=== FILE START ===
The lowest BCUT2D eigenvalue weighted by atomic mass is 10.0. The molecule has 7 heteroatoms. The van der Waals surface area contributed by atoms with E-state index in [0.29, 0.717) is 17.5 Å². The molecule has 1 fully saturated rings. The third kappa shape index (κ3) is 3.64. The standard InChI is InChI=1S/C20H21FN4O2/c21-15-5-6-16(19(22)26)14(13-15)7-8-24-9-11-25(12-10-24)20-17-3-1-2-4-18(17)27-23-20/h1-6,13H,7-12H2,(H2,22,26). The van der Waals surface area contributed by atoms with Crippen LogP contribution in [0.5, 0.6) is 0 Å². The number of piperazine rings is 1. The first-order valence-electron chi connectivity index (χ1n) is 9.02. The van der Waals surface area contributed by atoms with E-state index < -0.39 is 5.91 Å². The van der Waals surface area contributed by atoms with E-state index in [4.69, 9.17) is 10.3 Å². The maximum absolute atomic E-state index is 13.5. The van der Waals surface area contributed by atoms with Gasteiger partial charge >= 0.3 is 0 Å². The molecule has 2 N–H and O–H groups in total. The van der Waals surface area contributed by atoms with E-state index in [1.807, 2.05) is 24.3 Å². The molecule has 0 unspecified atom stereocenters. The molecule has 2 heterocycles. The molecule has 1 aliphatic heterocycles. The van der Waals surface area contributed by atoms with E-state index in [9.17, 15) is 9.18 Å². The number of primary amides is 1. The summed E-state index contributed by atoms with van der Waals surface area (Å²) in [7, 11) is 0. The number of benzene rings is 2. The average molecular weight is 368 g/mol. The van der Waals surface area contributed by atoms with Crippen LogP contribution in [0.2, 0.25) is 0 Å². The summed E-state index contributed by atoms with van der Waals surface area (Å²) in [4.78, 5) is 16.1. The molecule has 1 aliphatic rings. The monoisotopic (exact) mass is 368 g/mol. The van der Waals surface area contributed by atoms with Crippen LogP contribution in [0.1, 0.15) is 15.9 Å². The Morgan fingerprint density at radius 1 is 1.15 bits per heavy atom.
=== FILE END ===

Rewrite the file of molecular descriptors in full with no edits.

The lowest BCUT2D eigenvalue weighted by atomic mass is 10.0. The molecule has 7 heteroatoms. The van der Waals surface area contributed by atoms with E-state index in [0.29, 0.717) is 17.5 Å². The molecule has 1 fully saturated rings. The third kappa shape index (κ3) is 3.64. The standard InChI is InChI=1S/C20H21FN4O2/c21-15-5-6-16(19(22)26)14(13-15)7-8-24-9-11-25(12-10-24)20-17-3-1-2-4-18(17)27-23-20/h1-6,13H,7-12H2,(H2,22,26). The van der Waals surface area contributed by atoms with Crippen LogP contribution in [0.5, 0.6) is 0 Å². The number of piperazine rings is 1. The first-order valence-electron chi connectivity index (χ1n) is 9.02. The van der Waals surface area contributed by atoms with E-state index < -0.39 is 5.91 Å². The van der Waals surface area contributed by atoms with E-state index in [4.69, 9.17) is 10.3 Å². The maximum absolute atomic E-state index is 13.5. The van der Waals surface area contributed by atoms with Gasteiger partial charge >= 0.3 is 0 Å². The molecule has 2 N–H and O–H groups in total. The van der Waals surface area contributed by atoms with E-state index in [1.807, 2.05) is 24.3 Å². The molecule has 0 unspecified atom stereocenters. The molecule has 2 heterocycles. The molecule has 1 aliphatic heterocycles. The van der Waals surface area contributed by atoms with E-state index in [9.17, 15) is 9.18 Å². The number of primary amides is 1. The summed E-state index contributed by atoms with van der Waals surface area (Å²) in [7, 11) is 0. The number of benzene rings is 2. The average molecular weight is 368 g/mol. The van der Waals surface area contributed by atoms with Crippen LogP contribution in [0.2, 0.25) is 0 Å². The summed E-state index contributed by atoms with van der Waals surface area (Å²) in [4.78, 5) is 16.1. The molecule has 1 aliphatic rings. The monoisotopic (exact) mass is 368 g/mol. The van der Waals surface area contributed by atoms with Crippen LogP contribution in [0.1, 0.15) is 15.9 Å². The Morgan fingerprint density at radius 1 is 1.15 bits per heavy atom.